Abstract: This research was conducted to increase knowledge of a population of adolescents by means of an assessment of their concerns. Research has demonstrated that environmental conditions impact on adolescent concerns, and therefore, a local survey provides knowledge relevant to each population. In addition to a survey of concerns, demographic variables--grade level, grade point average and participation in extracurricular activities were included to determine the mediating role of each variable on adolescent concerns. To add knowledge to the contemporary complex problems of adolescent suicide, alcoholism, and drug abuse, an analysis of specific items relating to these problems were included in this study. Comparative studies to determine if concerns are mediated by community differences and by time (zeitgeist) were also conducted. To assess concerns, the Mooney Problem Check List (MPCL) (Mooney & Gordon, 1950) was used. This instrument contains 330 items of concerns grouped into 11 distinct categories. A new category, "Drugs and Alcohol," was added by the researcher and contained 30 items relating to drug and alcohol concerns. The sample consisted of 356 students (grades 9-12) who attended a private male college-preparatory high school. These students responded to the MPCL, the new category, and a questionnaire including the demographic information. The data was analyzed by means of descriptive and inferential statistics. Results revealed the top three ranking categories of concerns in this population were: "Adjustment to School Work," "Social/Psychological Relations," and "Morals and Religion." Multivariate discriminant analyses revealed groups differentiated by each demographic variable--grade level, grade point average, and participation in extracurricular activities were significantly different, with the exception of 11th and 12th grade groups. The tenth grade, low grade point average, and "no" activity groups had higher levels of total concerns with academic concerns the major category. In addition, t tests revealed respondents to each of the suicide, alcohol, and drug items of concern showed significantly higher levels of concerns in the majority of categories in comparison to nonrespondents. Finally, comparisons with earlier research demonstrated that students in this current study (1987) responded to a higher level of total concerns. [Source: DA]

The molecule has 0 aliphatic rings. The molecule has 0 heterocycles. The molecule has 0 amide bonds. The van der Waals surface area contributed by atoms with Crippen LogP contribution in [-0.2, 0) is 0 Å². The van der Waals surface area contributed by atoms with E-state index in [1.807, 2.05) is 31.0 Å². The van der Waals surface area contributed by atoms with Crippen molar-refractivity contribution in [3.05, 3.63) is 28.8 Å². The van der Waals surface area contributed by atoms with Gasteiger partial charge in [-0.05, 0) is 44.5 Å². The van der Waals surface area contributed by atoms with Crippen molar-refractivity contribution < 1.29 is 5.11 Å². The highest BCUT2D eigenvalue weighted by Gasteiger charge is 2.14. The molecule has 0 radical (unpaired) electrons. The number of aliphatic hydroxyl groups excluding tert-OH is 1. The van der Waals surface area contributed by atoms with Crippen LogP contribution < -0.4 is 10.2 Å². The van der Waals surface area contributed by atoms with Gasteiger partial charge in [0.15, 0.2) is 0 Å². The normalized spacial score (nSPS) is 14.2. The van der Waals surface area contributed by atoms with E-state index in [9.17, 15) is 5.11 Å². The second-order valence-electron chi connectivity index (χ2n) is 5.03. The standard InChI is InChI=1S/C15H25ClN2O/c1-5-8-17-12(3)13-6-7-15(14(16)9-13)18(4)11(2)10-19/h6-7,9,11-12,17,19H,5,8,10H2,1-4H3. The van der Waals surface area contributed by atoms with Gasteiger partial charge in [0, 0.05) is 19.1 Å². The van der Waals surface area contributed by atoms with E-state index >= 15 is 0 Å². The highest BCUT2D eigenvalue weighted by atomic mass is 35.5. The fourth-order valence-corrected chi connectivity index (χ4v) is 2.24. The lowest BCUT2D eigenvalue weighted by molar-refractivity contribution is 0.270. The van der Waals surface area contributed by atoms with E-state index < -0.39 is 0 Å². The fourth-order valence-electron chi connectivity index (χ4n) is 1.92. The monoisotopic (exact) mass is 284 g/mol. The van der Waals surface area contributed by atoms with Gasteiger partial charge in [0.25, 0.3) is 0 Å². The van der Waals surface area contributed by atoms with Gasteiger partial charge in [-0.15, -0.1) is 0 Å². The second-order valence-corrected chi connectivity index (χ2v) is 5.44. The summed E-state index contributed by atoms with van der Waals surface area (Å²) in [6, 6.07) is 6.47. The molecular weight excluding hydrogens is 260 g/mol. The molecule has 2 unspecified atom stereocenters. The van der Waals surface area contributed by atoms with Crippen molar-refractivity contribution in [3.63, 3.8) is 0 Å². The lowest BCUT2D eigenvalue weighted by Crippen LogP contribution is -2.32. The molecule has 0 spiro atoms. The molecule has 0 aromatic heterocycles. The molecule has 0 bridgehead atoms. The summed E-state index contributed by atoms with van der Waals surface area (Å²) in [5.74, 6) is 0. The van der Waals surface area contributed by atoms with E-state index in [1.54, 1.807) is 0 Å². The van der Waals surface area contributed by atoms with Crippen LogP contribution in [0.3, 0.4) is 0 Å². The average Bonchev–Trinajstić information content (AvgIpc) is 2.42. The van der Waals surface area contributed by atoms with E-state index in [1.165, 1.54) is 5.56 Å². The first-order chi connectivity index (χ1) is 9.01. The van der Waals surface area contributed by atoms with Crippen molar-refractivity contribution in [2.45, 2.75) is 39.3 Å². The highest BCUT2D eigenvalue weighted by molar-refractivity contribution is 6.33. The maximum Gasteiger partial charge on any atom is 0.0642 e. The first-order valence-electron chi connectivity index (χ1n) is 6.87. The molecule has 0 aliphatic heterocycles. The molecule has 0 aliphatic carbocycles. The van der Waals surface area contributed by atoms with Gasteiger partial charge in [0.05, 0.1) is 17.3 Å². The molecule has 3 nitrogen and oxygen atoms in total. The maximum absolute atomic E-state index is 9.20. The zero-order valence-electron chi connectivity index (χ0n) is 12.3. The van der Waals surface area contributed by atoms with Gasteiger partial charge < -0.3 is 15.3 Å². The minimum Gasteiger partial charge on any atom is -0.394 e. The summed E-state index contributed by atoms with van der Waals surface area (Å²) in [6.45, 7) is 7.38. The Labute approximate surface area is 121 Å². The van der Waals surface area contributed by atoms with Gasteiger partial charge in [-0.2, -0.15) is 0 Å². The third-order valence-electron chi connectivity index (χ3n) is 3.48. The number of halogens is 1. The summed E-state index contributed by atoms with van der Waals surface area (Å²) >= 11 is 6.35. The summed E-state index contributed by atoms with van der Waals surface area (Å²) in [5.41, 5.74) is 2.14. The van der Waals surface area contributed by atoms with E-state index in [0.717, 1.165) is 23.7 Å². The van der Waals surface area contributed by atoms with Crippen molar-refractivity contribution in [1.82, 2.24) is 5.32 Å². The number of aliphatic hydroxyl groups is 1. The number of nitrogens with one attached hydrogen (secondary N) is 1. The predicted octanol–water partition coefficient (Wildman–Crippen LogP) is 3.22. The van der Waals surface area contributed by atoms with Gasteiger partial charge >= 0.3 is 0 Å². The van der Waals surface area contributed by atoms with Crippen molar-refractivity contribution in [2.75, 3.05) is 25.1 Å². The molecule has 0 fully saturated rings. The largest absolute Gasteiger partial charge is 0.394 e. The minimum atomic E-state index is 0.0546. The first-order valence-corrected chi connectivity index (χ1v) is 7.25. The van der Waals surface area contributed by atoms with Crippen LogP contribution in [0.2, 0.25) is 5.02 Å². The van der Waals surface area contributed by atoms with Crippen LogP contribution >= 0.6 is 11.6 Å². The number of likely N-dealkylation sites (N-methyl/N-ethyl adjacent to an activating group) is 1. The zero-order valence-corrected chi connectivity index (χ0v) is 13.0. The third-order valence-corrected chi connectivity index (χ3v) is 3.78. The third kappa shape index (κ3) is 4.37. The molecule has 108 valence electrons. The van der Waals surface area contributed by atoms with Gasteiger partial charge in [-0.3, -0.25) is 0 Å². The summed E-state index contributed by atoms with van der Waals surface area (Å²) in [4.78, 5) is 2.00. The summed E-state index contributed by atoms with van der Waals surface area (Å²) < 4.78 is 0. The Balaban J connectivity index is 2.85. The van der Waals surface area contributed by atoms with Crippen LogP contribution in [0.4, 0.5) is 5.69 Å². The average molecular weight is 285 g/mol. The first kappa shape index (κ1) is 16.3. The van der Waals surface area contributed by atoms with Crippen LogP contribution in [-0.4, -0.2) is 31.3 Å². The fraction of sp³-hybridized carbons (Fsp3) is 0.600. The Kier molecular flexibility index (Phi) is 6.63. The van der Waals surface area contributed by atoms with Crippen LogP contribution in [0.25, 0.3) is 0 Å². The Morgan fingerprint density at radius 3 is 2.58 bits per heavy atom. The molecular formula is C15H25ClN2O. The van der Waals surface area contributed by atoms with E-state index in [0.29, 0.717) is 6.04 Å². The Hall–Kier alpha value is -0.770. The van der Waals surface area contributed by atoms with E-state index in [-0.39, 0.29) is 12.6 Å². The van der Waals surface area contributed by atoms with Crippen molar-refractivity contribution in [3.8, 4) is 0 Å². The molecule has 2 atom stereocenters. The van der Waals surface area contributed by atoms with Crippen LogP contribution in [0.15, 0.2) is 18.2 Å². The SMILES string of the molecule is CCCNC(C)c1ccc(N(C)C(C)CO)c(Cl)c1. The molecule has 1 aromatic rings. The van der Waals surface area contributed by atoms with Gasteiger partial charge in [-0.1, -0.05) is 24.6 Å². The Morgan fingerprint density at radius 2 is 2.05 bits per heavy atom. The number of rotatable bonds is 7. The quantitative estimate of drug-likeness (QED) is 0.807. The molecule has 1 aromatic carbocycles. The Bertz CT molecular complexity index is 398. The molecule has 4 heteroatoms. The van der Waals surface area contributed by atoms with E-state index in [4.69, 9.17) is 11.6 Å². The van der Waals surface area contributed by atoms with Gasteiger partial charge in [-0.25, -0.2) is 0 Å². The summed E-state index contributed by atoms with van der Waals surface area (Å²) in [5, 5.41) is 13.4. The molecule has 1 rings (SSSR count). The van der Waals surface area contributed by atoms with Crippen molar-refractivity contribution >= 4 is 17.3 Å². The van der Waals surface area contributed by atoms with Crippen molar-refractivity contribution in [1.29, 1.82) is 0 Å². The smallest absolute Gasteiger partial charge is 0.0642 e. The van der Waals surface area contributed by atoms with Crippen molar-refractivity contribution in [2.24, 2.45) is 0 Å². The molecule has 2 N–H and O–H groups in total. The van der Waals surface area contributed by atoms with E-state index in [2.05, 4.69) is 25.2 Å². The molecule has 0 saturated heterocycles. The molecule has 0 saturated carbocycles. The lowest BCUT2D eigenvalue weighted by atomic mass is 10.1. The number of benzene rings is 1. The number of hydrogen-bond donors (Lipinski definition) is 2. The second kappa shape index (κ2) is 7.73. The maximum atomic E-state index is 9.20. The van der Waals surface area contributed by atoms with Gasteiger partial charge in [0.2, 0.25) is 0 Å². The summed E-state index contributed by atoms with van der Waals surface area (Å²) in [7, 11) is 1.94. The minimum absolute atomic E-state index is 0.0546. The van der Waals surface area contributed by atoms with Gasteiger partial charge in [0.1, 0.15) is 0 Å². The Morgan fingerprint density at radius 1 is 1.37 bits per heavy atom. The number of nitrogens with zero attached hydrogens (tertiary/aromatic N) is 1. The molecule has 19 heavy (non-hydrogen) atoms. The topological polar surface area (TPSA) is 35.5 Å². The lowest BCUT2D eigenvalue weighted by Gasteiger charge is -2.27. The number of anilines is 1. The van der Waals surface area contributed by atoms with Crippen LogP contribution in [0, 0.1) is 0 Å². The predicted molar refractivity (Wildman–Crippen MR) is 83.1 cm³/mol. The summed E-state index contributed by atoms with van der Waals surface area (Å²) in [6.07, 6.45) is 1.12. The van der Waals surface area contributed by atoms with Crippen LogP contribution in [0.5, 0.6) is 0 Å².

Pejovic, Zoran. 1989. “Boulevard of Dreams: Croatians and Education in Ontario.” Ph.d. Thesis, York University (Canada).
Abstract: This study examined the effects of a select number of variables associated with educational aspirations. We discovered the effects that such variables as, "Socio-Economic Origin", "Gender", "Religious Origin", "Regional Origin", "Peer Influence", "Parental Influence", "Self-Concept", "Perception of Opportunity", had on the formation of educational aspirations among Croatian High School students in Toronto and vicinity. The sample consisted of 127 subjects of Croatian origin. As it was difficult to arrive at a random sample, the author relied on a purposive sample. A number of voluntary Croatian Youth Organizations, including Croatian students attending Croatian Heritage Language classes. Church Youth Groups, and Croatian Folklore and Tambouritza Ensembles were approached. As such, the sample may not necessarily representative of the Croatian High School students in general, however, they could be characterized as Croato-centric, that is, a group of strong culturally-bound Croatian youth. This study is a cross-sectional survey. The statistical procedures employed were Cross-Tabular analysis and Regression analysis. The author found that Croatian High School students have extremely high aspirations. Most compellingly, it was observed that "Socio-Economic Origin" variables (father's occupation, father's education, mother's education, mother's occupation and gender) did not have an impact on educational aspiration-formation among Croatian adolescents. This finding was incongruous to a number of Canadian and American studies. Consequently, in analyzing the impact of psycho- demographic variables, it was once again observed that, on the whole, Croatian adolescents were attracted to university education in overwhelming numbers. The author strongly believes that for Croatians, culture and ethnic identity influenced this, as well as the major findings of the present study. The implications of this study are that if ethnic children, in general, and Croatians, in particular, show an interest in post-secondary education, then the educational decision makers (teachers, guidance counsellors) should be sensitive to ethno-cultural differences, and work towards optimising every child's educational potential. The author concludes that there are numerous obstacles to university access. If the reasons for these obstacles disfavours ethnically or economically disadvantaged groups, then any notion of equalized access will become nothing more than an educational dream. [Source: DA]